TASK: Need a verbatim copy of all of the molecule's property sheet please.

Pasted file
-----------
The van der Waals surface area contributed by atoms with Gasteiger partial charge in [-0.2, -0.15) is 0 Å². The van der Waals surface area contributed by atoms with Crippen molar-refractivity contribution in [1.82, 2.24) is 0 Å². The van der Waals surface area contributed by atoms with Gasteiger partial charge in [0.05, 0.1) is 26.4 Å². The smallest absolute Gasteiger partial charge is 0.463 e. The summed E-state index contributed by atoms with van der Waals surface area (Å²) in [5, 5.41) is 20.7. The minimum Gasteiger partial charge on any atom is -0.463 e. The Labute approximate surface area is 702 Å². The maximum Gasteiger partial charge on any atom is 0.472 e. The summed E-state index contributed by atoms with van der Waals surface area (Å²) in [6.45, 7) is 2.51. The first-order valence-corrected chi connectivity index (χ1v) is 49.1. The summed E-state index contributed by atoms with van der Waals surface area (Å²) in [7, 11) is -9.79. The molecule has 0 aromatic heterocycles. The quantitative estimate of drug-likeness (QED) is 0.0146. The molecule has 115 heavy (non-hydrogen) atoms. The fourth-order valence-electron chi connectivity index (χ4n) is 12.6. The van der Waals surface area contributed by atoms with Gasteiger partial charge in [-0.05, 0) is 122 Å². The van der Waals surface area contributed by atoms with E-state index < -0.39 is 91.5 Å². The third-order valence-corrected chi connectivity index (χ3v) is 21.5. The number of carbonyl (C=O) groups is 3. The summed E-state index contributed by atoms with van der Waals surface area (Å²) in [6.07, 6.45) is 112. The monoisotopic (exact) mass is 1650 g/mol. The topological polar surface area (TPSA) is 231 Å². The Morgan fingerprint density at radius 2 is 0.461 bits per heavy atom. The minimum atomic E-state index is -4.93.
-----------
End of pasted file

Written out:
The van der Waals surface area contributed by atoms with Gasteiger partial charge in [-0.2, -0.15) is 0 Å². The van der Waals surface area contributed by atoms with Crippen molar-refractivity contribution in [1.82, 2.24) is 0 Å². The van der Waals surface area contributed by atoms with Gasteiger partial charge in [0.05, 0.1) is 26.4 Å². The smallest absolute Gasteiger partial charge is 0.463 e. The summed E-state index contributed by atoms with van der Waals surface area (Å²) in [5, 5.41) is 20.7. The minimum Gasteiger partial charge on any atom is -0.463 e. The Labute approximate surface area is 702 Å². The maximum Gasteiger partial charge on any atom is 0.472 e. The summed E-state index contributed by atoms with van der Waals surface area (Å²) in [6.45, 7) is 2.51. The first-order valence-corrected chi connectivity index (χ1v) is 49.1. The summed E-state index contributed by atoms with van der Waals surface area (Å²) in [7, 11) is -9.79. The molecule has 0 aromatic heterocycles. The quantitative estimate of drug-likeness (QED) is 0.0146. The molecule has 115 heavy (non-hydrogen) atoms. The fourth-order valence-electron chi connectivity index (χ4n) is 12.6. The van der Waals surface area contributed by atoms with Gasteiger partial charge in [-0.05, 0) is 122 Å². The van der Waals surface area contributed by atoms with E-state index < -0.39 is 91.5 Å². The third-order valence-corrected chi connectivity index (χ3v) is 21.5. The number of carbonyl (C=O) groups is 3. The summed E-state index contributed by atoms with van der Waals surface area (Å²) in [6.07, 6.45) is 112. The monoisotopic (exact) mass is 1650 g/mol. The topological polar surface area (TPSA) is 231 Å². The Morgan fingerprint density at radius 2 is 0.461 bits per heavy atom. The minimum atomic E-state index is -4.93.